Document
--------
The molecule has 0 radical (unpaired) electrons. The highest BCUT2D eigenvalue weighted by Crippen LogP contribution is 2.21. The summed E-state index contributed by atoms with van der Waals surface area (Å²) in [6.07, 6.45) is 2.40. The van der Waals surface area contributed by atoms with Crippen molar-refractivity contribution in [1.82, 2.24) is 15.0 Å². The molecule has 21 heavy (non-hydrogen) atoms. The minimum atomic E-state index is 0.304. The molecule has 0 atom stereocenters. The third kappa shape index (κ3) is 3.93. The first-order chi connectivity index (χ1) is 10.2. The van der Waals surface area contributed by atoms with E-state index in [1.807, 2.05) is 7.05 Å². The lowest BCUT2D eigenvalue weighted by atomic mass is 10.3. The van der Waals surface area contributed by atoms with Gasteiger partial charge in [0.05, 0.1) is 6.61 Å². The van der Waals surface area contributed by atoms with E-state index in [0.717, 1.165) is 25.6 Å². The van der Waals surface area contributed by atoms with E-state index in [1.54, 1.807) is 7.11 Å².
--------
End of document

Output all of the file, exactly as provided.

The molecule has 0 radical (unpaired) electrons. The highest BCUT2D eigenvalue weighted by Crippen LogP contribution is 2.21. The summed E-state index contributed by atoms with van der Waals surface area (Å²) in [6.07, 6.45) is 2.40. The van der Waals surface area contributed by atoms with Crippen molar-refractivity contribution in [1.82, 2.24) is 15.0 Å². The molecule has 21 heavy (non-hydrogen) atoms. The minimum atomic E-state index is 0.304. The molecule has 0 atom stereocenters. The third kappa shape index (κ3) is 3.93. The first-order chi connectivity index (χ1) is 10.2. The van der Waals surface area contributed by atoms with E-state index in [1.807, 2.05) is 7.05 Å². The lowest BCUT2D eigenvalue weighted by atomic mass is 10.3. The van der Waals surface area contributed by atoms with Gasteiger partial charge in [0.05, 0.1) is 6.61 Å². The van der Waals surface area contributed by atoms with E-state index in [0.717, 1.165) is 25.6 Å². The van der Waals surface area contributed by atoms with E-state index in [1.54, 1.807) is 7.11 Å².